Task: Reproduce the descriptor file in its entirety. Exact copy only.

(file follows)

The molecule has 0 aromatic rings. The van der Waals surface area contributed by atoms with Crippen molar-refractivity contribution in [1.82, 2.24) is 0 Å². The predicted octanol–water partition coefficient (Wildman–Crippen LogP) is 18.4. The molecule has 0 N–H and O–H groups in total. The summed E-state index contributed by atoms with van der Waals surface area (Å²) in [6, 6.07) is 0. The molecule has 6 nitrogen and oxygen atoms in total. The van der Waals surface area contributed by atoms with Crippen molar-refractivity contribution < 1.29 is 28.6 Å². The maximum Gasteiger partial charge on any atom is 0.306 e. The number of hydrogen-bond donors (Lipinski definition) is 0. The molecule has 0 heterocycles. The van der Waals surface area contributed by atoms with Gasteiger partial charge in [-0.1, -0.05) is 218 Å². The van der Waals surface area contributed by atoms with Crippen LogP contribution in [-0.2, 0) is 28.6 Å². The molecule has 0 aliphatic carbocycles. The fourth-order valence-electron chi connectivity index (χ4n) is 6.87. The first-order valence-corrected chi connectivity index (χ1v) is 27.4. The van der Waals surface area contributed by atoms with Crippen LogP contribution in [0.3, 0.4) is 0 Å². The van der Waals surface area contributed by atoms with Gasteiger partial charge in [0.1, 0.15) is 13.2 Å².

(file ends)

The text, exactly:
The molecule has 0 aromatic rings. The van der Waals surface area contributed by atoms with Crippen molar-refractivity contribution in [1.82, 2.24) is 0 Å². The predicted octanol–water partition coefficient (Wildman–Crippen LogP) is 18.4. The molecule has 0 N–H and O–H groups in total. The summed E-state index contributed by atoms with van der Waals surface area (Å²) in [6, 6.07) is 0. The molecule has 6 nitrogen and oxygen atoms in total. The van der Waals surface area contributed by atoms with Crippen molar-refractivity contribution < 1.29 is 28.6 Å². The maximum Gasteiger partial charge on any atom is 0.306 e. The number of hydrogen-bond donors (Lipinski definition) is 0. The molecule has 0 heterocycles. The van der Waals surface area contributed by atoms with Gasteiger partial charge in [-0.1, -0.05) is 218 Å². The van der Waals surface area contributed by atoms with Crippen LogP contribution in [-0.2, 0) is 28.6 Å². The molecule has 0 aliphatic carbocycles. The fourth-order valence-electron chi connectivity index (χ4n) is 6.87. The first-order valence-corrected chi connectivity index (χ1v) is 27.4. The van der Waals surface area contributed by atoms with Crippen LogP contribution in [0.3, 0.4) is 0 Å². The van der Waals surface area contributed by atoms with Gasteiger partial charge in [0.1, 0.15) is 13.2 Å².